Yeah, that does sound bad, and I get your clever reversal. Now, let me take you through my weekend.
In fact, I’ve actually been off work since Monday, which has been lovely. But just at the time when a lot of people are thinking about what to do with their days off, I’m gearing up for four 12-hour shifts at work. 7:30pm – 7:30am: going into work this Friday night, and coming off shift Tuesday morning.
So, what will I be doing? I work as a Playout Director, so when I get in I’ll take over transmitting TV shows for your primetime. I’ll do a bit of sport in the early hours, and then I’ll get to prepping tomorrow’s schedules. If there’s a problem with a programme that’s transmitting tomorrow afternoon, best we find out about it at 3am when there’s a chance of fixing it, instead of discoving the issue half an hour before broadcast.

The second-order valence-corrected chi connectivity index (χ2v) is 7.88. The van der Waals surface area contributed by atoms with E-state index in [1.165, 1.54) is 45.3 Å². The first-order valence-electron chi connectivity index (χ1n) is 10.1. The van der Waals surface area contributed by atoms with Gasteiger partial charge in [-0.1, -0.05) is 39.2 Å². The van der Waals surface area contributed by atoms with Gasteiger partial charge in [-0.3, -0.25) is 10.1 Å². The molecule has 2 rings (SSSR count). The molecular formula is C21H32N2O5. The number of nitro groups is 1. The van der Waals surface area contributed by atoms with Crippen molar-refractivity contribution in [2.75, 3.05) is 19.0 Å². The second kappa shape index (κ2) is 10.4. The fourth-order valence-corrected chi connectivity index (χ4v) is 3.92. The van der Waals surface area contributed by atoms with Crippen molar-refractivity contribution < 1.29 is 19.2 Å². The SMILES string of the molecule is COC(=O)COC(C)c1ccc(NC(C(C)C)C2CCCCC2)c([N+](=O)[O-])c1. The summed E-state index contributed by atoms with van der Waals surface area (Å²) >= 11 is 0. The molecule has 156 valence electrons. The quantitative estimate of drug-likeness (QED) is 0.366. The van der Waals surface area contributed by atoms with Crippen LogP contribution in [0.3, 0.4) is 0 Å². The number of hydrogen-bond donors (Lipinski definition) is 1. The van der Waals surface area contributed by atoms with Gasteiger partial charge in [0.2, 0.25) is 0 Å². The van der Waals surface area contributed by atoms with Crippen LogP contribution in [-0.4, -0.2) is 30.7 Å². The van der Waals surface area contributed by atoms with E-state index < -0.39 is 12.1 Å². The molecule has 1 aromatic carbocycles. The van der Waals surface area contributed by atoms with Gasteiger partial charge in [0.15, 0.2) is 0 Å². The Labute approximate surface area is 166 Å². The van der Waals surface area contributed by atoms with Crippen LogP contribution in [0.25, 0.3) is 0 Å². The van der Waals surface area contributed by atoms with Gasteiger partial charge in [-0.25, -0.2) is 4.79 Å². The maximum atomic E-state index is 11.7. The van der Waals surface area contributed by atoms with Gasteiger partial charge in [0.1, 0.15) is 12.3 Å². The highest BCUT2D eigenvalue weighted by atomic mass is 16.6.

In my job, I do many different kinds of awkward hours. Depending on my shift, I can end up starting work early in the morning, at lunchtime, mid-afternoon, or in the evening. In fact, the only time I’m never going to arrive at work is bang on 9am. Now, don’t get me wrong: I love my job. There are certain health risks associated with it, and planning your life can be fraught at times. But those are just things I have to deal with.
What I find frustrating though, is when people talk about the issues with irregular sleep patterns as though all anybody has to do is just “go to bed at a sensible time, man”. For me, that is just impossible. And let’s not forget: somebody has to do all these jobs, and many of those jobs are rather more important than mine. Somebody needs to make sure you have running water and electricity at all hours. Somebody needs to come and put out fires. And somebody – like my sister, a nurse – has to be around to pump you full of morphine and save your life.1 Regular sleep patterns are literally impossible for a great many people in the service industry. And I’m sick of being scolded and/or patronised for a job which if I didn’t do, somebody else would have to do instead.